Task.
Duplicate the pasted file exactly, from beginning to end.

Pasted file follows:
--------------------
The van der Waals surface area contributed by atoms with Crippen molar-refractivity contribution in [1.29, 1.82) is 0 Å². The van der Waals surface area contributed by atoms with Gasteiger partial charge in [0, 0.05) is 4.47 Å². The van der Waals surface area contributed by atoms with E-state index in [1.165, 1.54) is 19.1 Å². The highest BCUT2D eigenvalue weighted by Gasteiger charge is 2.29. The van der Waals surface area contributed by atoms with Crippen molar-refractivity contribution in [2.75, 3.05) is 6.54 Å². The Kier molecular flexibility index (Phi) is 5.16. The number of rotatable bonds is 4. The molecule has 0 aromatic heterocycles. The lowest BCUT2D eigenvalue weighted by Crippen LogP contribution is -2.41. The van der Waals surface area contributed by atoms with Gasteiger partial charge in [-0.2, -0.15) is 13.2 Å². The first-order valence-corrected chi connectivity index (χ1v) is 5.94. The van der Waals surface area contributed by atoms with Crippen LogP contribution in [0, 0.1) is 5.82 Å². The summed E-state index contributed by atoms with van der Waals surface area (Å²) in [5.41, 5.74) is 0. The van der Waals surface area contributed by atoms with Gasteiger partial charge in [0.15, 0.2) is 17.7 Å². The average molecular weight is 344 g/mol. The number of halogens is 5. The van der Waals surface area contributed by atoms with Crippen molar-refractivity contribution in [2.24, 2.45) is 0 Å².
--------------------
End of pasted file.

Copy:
The van der Waals surface area contributed by atoms with Crippen molar-refractivity contribution in [1.29, 1.82) is 0 Å². The van der Waals surface area contributed by atoms with Gasteiger partial charge in [0, 0.05) is 4.47 Å². The van der Waals surface area contributed by atoms with E-state index in [1.165, 1.54) is 19.1 Å². The highest BCUT2D eigenvalue weighted by Gasteiger charge is 2.29. The van der Waals surface area contributed by atoms with Crippen molar-refractivity contribution in [2.75, 3.05) is 6.54 Å². The Kier molecular flexibility index (Phi) is 5.16. The number of rotatable bonds is 4. The molecule has 0 aromatic heterocycles. The lowest BCUT2D eigenvalue weighted by Crippen LogP contribution is -2.41. The van der Waals surface area contributed by atoms with Gasteiger partial charge in [-0.2, -0.15) is 13.2 Å². The first-order valence-corrected chi connectivity index (χ1v) is 5.94. The van der Waals surface area contributed by atoms with Crippen LogP contribution in [0, 0.1) is 5.82 Å². The summed E-state index contributed by atoms with van der Waals surface area (Å²) in [5.41, 5.74) is 0. The van der Waals surface area contributed by atoms with Gasteiger partial charge in [0.15, 0.2) is 17.7 Å². The average molecular weight is 344 g/mol. The number of halogens is 5. The van der Waals surface area contributed by atoms with Crippen molar-refractivity contribution in [2.24, 2.45) is 0 Å².